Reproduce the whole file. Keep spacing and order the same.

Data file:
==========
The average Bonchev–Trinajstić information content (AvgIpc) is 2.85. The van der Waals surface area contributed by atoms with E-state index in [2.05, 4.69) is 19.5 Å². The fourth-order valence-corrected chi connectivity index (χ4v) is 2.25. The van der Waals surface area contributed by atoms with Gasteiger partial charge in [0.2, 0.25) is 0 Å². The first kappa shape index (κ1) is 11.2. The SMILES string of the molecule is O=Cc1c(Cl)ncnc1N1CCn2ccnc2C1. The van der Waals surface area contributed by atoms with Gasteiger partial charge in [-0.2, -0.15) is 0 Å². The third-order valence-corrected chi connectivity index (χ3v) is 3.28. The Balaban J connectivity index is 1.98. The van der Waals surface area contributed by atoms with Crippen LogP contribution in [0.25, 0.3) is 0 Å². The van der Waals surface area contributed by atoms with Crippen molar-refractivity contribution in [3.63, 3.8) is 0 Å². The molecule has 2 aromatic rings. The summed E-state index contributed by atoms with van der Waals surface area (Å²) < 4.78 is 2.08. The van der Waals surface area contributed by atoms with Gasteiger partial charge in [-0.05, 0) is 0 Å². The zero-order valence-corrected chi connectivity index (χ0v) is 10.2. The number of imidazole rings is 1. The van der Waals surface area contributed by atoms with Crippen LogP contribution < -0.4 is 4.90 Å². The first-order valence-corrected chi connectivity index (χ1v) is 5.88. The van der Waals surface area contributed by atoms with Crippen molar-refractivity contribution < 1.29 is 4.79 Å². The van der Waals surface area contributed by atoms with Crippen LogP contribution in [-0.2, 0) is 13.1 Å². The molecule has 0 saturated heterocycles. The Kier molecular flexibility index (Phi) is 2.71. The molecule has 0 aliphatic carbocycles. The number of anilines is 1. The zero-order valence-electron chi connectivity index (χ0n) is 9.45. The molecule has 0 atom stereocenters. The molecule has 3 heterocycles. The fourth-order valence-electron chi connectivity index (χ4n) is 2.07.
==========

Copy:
The average Bonchev–Trinajstić information content (AvgIpc) is 2.85. The van der Waals surface area contributed by atoms with E-state index in [2.05, 4.69) is 19.5 Å². The fourth-order valence-corrected chi connectivity index (χ4v) is 2.25. The van der Waals surface area contributed by atoms with Gasteiger partial charge in [0.2, 0.25) is 0 Å². The first kappa shape index (κ1) is 11.2. The SMILES string of the molecule is O=Cc1c(Cl)ncnc1N1CCn2ccnc2C1. The van der Waals surface area contributed by atoms with Gasteiger partial charge in [-0.2, -0.15) is 0 Å². The third-order valence-corrected chi connectivity index (χ3v) is 3.28. The Balaban J connectivity index is 1.98. The van der Waals surface area contributed by atoms with Crippen LogP contribution in [0.25, 0.3) is 0 Å². The van der Waals surface area contributed by atoms with Crippen molar-refractivity contribution in [3.63, 3.8) is 0 Å². The molecule has 2 aromatic rings. The summed E-state index contributed by atoms with van der Waals surface area (Å²) < 4.78 is 2.08. The van der Waals surface area contributed by atoms with Gasteiger partial charge in [-0.05, 0) is 0 Å². The zero-order valence-corrected chi connectivity index (χ0v) is 10.2. The number of imidazole rings is 1. The van der Waals surface area contributed by atoms with Crippen LogP contribution < -0.4 is 4.90 Å². The first-order valence-corrected chi connectivity index (χ1v) is 5.88. The van der Waals surface area contributed by atoms with Crippen molar-refractivity contribution < 1.29 is 4.79 Å². The van der Waals surface area contributed by atoms with Crippen LogP contribution in [-0.2, 0) is 13.1 Å². The molecule has 0 saturated heterocycles. The Kier molecular flexibility index (Phi) is 2.71. The molecule has 0 aliphatic carbocycles. The number of anilines is 1. The zero-order valence-electron chi connectivity index (χ0n) is 9.45. The molecule has 0 atom stereocenters. The molecule has 3 heterocycles. The fourth-order valence-electron chi connectivity index (χ4n) is 2.07.